easyJet flies from London Gatwick and Luton to Florence. easyjet.com
Terre di Siena is the official tourist board and its website is packed with useful information to help you plan your trip. terresiena.it
Every Day in Tuscany: Seasons of an Italian Life by Frances Mayes (Broadway Paperbacks, £7.99), draws us back to this glorious part of the world, 20 years after the runaway success of her Under the Tuscan Sun. Still clearly besotted by Italy – her house, the fragrant geraniums, the warmth of her neighbours and, of course, the food – Mayes lovingly documents it all in what might be her best memoir yet.
To offset your carbon emissions when travelling to Siena, visit climatecare.org and make a donation. Return flights from London produce 0.40 tonnes of C02, meaning a cost to offset of £2.98.
Where to eat
Prices are per person for three courses, unless otherwise stated
Azienda Agricola Montechariano Informal and set within a rustic hilltop
farm. You need to ring ahead to book, but will be rewarded with juicy
Florentine steak, homemade wine and generous local dishes made by the
owner Mario. From £45. Strada Monte Chiaro 35, 00 39 0577 363442
La Bottega del 30 Michelin-starred restaurant in the Tuscan hills, around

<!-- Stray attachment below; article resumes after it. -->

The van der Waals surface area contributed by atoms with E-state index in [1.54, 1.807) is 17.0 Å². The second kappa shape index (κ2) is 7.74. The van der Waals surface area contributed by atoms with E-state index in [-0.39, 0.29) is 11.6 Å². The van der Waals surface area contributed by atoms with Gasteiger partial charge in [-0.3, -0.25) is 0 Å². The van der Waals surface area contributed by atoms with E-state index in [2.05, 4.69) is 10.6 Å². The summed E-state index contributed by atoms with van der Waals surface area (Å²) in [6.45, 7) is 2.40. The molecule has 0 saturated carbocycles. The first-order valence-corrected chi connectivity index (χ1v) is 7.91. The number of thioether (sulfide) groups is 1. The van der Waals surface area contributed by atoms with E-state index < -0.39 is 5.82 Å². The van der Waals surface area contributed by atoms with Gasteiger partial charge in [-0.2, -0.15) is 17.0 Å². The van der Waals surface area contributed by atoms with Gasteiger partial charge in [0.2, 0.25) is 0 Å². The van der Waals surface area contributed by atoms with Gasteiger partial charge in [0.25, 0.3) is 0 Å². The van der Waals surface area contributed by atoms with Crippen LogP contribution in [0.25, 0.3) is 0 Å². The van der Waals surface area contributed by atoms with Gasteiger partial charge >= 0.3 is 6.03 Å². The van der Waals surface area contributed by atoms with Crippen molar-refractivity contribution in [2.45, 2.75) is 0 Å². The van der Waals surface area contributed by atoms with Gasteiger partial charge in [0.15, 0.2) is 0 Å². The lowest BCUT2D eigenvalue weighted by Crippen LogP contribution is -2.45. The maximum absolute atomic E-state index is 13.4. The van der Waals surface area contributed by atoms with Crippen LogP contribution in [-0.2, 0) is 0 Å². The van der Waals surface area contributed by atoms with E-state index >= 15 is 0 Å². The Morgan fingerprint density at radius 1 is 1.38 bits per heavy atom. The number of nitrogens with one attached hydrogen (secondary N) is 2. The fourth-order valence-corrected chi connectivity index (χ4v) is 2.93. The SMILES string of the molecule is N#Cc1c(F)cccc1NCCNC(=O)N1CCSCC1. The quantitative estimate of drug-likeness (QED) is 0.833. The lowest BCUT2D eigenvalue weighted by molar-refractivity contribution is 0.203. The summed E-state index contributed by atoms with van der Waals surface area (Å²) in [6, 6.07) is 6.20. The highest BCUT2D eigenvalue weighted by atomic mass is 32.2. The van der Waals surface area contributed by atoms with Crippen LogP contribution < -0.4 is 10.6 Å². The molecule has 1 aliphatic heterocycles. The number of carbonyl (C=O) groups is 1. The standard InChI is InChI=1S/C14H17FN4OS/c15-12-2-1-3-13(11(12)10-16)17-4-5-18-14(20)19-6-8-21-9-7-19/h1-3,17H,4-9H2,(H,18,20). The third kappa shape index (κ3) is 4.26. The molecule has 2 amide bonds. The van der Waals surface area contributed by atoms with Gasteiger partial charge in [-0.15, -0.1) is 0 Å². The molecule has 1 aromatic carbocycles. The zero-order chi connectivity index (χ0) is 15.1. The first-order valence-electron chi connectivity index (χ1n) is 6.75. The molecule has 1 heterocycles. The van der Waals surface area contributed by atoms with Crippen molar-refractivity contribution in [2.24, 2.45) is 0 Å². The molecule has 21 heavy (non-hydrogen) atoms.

30 minutes from Siena. Having held a star for more than 20 years, it’s the
area’s must-visit. Expect elegant presentation, bold flavour and a cellar of
some 350 bins. Tasting menu from £95pp. Via Santa Caterina 2, Villa a
Sesta, Castelnuovo Berardenga, 00 39 0577 359226, labottegadel30.it
La Voliera Poised in a plush resort, chef Alessandro Chiesa knows how to get the best out of the local produce. His porchetta is sublimely sweet
and served with a rich sauce, the pici pasta boasts the ideal bite while the
menu offers some of the more delicate niceties that fine diners expect.
From £65. Strada Statale, 00 39 0577 813000, curiolabagnaia.com
Osteria le Logge Cosy local joint down a narrow medieval street off the
main piazza. Opened in 1977 by husband-and-wife team Gianni and Laura
Brunell, expect rich bucatini with wild boar ragù and tender steak Florentine.
More elegant, artistic dishes inspired by the Tuscan larder are also offered.
From £46. Via del Porrione, 33, 00 39 0577 48013, osterialogge.it
Ristorante Arnolfo Set within a 17th-century Tuscan palace 20 minutes
from the city, this two-star restaurant has some of finest plates in the region.
Family run, with only 30 covers, expect superb local produce including meat
and fish from the Tyrrhenian Coast. Excellent wine cellar. From £109. Via XX